I’m a Eco Geek

At work, I’m an environmental coordinator; as a volunteer, I help run a grassroots environmental non-profit. On vacation: I tour recycling plants in far-off locales.

OK, it might have been a one-off. An old friend I was visiting in Illinois happened to be teaching and Environmental Science course, and invited me to tag along on a field trip she had organized for her class. The destination was the Scott Area Recycling Centre and associated Electronic Demanufacturing Facility:

Scott County and the City of Davenport, Iowa, are trying to reduce the amount of waste going to landfill (for all the environmental and economic reasons one would expect), and their curbside blue box materials come here. In Davenport, they do “commingled” recycling, and this facility is where the waste is separated and compressed for shipping to whoever will buy the recycled materials. They receive mixed paper, newsprint, plastics #1 and #2, and metal and glass containers. There are a series of magnets, air-blown density sorters and other equipment, but the majority of the actual sort is done by hand.

The facility runs as a non-profit, but is reliant on near-by markets for the recycled materials. In this case, that means at least three solid markets within a 300-mile radius, or the economics just don’t work out. They closely track the commodity value of their incoming products, just to break even. $150/ton for aluminium cans, $75/ton for first-use plastic #1, $12/ton for mixed paper. Since there is no break-even market nearby for plastics other than the first two, they are not accepted. Glass is a real money loser at $2/ton, but they receive it for two reasons: it is heavy, and therefore boosts diversion numbers, and as a marketing tool for recycling, it would be silly to not collect the one material (beer and other bottles) that people associate most with recycling. Perception matters with Community Based Social Marketing.

The results? A County-wide diversion rate approaching 25%. This is good compared to no diversion at all, and adds to the lifespan of the local landfill, but pales in comparison to areas with aggressive diversion targets, such as Metro Vancouver (Currently 55%, aiming for 70%). Scott County is not aiming for a specific number when it comes to diversion, only “continuous improvement”. Still, for semi-rural Iowa, any diversion is a success.

One interesting difference between here and there is tipping fees, what garbage collecting companies or municipalities pay to dump materials at the recycling yard and the landfill. At the Scott County landfill, mixed household waste is $24/Tonne. At the recycling centre, it is $23/Tonne. I’m sure the small difference is significant to large-scale waste collectors, but compare the numbers in MetroVancouver : $82/Tonne for mixed garbage, $59/Tonne for “Green Waste” that can be made into compost. Before you think this is another example of the Government Screwing you becasue you are Canadian, the tipping fee does not reflect the $130/Tonne it costs to manage Vancouver’s waste. The fact our recycling programs generate a modest profit creates the incentive that has led to our >50% diversion rate. and the reason we are aiming to improve it:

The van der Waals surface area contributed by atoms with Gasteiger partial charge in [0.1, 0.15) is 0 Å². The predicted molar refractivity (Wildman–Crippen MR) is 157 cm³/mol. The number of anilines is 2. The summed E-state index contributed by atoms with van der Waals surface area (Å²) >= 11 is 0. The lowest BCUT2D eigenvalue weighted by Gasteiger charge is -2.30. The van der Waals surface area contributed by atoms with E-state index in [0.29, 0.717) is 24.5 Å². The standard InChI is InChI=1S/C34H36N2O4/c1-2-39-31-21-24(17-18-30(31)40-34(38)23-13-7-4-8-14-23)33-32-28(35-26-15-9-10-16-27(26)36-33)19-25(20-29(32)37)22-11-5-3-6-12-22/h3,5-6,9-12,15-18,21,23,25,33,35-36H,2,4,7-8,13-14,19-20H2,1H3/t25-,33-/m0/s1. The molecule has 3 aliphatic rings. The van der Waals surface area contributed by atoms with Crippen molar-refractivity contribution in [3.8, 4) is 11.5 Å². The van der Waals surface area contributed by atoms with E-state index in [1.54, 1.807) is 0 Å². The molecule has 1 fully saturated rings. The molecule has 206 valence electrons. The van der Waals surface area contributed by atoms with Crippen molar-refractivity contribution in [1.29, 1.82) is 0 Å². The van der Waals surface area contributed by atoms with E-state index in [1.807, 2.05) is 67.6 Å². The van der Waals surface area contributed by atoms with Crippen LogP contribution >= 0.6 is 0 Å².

Which leads me to a conversation I had last month with one of our esteemed members of Council. During a discussion on waste diversion goals and incentives, I suggested that the cost differential between landfill and recycling (resulting in part from our choice to export our garbage more than 300 kilometres), is the main reasons we have achieved such remarkable diversion rates. He called me “cynical”.

I don’t think that suggesting regional governments make decisions based on economics, and the sound fiscal management of the Taxpayer’s assets is “cynical”. I would think it is “responsible”. We don’t divert because it is the right thing to do, we do it because we simply cannot afford not to.

More later on how Scott County manages e-waste, and the death of the CRT display.

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